Potential 2012 presidential contender Sarah Palin is scheduled to have dinner with Prime Minister Benjamin Netanyahu on her second and last day in Israel. Palin will dine with Netanyahu and his wife, Sara, on Monday before returning to the United States. "As the world confronts sweeping changes and new realities, I look forward to meeting with Prime Minister Netanyahu to discuss the key issues facing his country, our ally Israel," Palin said in a statement on her official SarahPAC website.
Sarah Palin, who is believed to be considering a presidential run in 2012, will visit Israel. The former Alaska governor and Republican vice presidential nominee in 2008 will stop in Israel for two days next week on her way back to the United States from a speech she is giving a business group in India.
A pastor who blessed Sarah Palin's run for Alaska governor said Christians should emulate "Israelites" and run the economy
Israel documentary director talks about his shoot with Gov. Sarah Palin
Palin is likeable enough that she got props from Ethan Berkowitz, the Jewish former minority leader in the Alaska House of Representatives who appears poised to become the first Democrat to represent Alaska in the U.S. House of Representatives since Nick Begich disappeared in a snowstorm in 1972.
In Spring a reader's fancy turns to thoughts of ... books.
"My goal is to be able to support the community I live in and support the organizations that are working to protect the Copper River.... It supports wildlife and a human food resource, and it's something that I want to see preserved for generations into the future," Padawer said.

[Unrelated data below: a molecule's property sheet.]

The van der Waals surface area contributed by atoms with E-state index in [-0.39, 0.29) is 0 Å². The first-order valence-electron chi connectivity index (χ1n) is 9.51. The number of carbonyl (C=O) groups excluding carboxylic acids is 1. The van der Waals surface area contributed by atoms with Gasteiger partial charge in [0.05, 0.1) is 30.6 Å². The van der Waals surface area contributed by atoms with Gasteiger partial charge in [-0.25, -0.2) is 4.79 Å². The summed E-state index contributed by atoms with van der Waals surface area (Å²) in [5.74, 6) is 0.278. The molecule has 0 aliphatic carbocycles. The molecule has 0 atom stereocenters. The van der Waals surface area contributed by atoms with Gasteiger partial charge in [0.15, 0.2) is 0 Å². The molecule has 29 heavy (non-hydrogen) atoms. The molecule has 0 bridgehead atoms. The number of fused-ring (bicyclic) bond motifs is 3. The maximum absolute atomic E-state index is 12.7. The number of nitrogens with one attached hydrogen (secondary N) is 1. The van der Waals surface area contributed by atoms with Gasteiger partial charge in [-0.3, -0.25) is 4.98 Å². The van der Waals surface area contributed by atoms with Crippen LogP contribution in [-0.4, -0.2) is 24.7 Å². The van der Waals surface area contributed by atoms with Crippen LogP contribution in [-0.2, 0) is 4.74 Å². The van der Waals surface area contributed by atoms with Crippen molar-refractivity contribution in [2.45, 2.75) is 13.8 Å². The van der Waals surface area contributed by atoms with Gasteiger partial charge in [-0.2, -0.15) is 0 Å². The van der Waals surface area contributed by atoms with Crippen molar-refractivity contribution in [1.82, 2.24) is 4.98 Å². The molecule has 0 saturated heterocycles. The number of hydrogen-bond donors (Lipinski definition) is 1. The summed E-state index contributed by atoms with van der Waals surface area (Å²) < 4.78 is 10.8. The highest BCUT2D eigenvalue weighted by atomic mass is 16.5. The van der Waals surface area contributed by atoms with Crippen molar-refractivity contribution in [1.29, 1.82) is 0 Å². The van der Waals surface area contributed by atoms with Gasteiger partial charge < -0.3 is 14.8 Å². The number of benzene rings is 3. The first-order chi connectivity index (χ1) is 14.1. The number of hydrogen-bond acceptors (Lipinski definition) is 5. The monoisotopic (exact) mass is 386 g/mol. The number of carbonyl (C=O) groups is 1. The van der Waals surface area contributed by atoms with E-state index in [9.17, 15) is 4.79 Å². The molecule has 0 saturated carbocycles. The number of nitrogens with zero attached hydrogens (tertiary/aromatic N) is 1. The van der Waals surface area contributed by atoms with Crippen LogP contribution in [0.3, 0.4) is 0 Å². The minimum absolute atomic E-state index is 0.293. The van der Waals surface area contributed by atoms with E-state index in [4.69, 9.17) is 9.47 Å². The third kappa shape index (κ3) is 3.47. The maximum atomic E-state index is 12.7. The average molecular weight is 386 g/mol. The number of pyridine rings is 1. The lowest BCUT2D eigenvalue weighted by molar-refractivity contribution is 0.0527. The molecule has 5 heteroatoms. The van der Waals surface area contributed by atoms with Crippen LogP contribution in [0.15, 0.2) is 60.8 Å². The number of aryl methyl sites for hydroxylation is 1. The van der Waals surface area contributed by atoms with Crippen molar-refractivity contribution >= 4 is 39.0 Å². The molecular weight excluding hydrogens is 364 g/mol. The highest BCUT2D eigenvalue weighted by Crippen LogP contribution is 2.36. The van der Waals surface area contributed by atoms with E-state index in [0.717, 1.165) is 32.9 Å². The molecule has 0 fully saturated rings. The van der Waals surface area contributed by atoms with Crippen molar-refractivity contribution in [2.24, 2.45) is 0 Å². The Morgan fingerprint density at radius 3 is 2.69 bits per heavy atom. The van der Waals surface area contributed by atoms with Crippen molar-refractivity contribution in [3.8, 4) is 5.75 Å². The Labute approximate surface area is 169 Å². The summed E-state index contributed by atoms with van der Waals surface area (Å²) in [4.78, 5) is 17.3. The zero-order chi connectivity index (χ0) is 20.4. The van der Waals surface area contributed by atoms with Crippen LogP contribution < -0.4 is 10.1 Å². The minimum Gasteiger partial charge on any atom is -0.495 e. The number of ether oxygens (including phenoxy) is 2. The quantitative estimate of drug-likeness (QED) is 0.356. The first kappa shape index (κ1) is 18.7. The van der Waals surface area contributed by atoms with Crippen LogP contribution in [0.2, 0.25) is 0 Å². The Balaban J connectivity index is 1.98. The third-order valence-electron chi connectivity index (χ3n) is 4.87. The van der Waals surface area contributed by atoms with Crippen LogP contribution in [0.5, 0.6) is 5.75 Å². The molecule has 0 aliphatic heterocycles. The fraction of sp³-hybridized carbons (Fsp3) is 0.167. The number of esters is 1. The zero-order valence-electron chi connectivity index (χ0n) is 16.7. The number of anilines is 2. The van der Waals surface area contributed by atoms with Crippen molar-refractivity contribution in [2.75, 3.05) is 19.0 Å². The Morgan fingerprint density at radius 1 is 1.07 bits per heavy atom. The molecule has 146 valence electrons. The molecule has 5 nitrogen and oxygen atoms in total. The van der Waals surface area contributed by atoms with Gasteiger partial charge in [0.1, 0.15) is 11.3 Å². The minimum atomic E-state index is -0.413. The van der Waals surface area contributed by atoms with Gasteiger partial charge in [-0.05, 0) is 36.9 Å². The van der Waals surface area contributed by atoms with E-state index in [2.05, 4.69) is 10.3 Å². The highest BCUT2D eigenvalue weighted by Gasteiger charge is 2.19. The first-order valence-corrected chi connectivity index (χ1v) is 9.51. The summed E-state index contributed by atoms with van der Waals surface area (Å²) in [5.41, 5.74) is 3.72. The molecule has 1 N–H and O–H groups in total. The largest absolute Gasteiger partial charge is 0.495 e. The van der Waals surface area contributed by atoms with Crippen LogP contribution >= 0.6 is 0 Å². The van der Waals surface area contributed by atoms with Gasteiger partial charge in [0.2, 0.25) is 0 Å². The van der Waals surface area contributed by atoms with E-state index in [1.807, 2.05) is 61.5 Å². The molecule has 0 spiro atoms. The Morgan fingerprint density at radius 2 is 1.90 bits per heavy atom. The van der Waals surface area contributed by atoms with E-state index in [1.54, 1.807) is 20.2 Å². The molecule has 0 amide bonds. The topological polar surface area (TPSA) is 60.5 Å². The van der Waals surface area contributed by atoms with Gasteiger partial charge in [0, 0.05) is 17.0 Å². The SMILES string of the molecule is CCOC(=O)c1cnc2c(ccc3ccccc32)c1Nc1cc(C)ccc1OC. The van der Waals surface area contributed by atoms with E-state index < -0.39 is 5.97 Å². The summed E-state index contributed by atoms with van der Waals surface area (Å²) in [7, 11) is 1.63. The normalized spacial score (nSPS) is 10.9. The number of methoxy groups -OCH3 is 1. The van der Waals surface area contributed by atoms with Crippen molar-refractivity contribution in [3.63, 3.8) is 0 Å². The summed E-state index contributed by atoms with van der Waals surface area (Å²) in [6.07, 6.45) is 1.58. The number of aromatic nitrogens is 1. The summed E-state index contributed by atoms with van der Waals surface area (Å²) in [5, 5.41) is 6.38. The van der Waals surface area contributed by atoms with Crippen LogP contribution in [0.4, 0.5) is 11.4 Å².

Trio of films offers eclectic choices.
Witnessing glaciers calving into crystal blue waters, humpback whales fluking their magnificent tails and clouds weaving cottony billows around the tips of waterfront spruce forests are all in a day's work for the average Alaskan cruise-goer.
Looking for a getaway with a Jewish twist? With Passover approaching and summer down the road, there are many opportunities for such travel.
Apart from the 175 member families she served at Anchorage's Congregation Beth Sholom, Rabbi Johanna Hershenson found little other Jewish life. As the only non-Orthodox rabbi in Alaska, she became a long-distance consultant to lay synagogue leaders in even more isolated areas, such as Homer and Fairbanks.
Through many years of rabbinic traveling and teaching, I've been blessed to serve congregations from Long Island to Maui and from Canada to Australia. I've prayed in shuls from Transylvania to Argentina, and I've discovered that in all the world Juneau's community is unique. The fusion of Alaskan life and Jewish tradition never ceases to amaze me.
A day before I left for a vacation cruise to Alaska, I looked in the mirror and spied, atop my clean, bald head -- Hair! There wasn't much of it, standing less than one-sixteenth of an inch tall. But when I ran my hand over my crown, I felt the delicious tickle of stubble.
"It's back!" I cried to my friend Susan, who was lending me a gown for the cruise's formal night. We jumped up and down the way we did in high school when the latest "he" called. I've been a cue ball since Day 12 of my first round of chemo. All my hair is gone, including eyebrows and lashes. The only really bad part, aside from looking like a Conehead, is the way drafts of cold air make my forehead feel glacial. In Alaska, I spent time looking for bald eagles, seeking to join their minyan.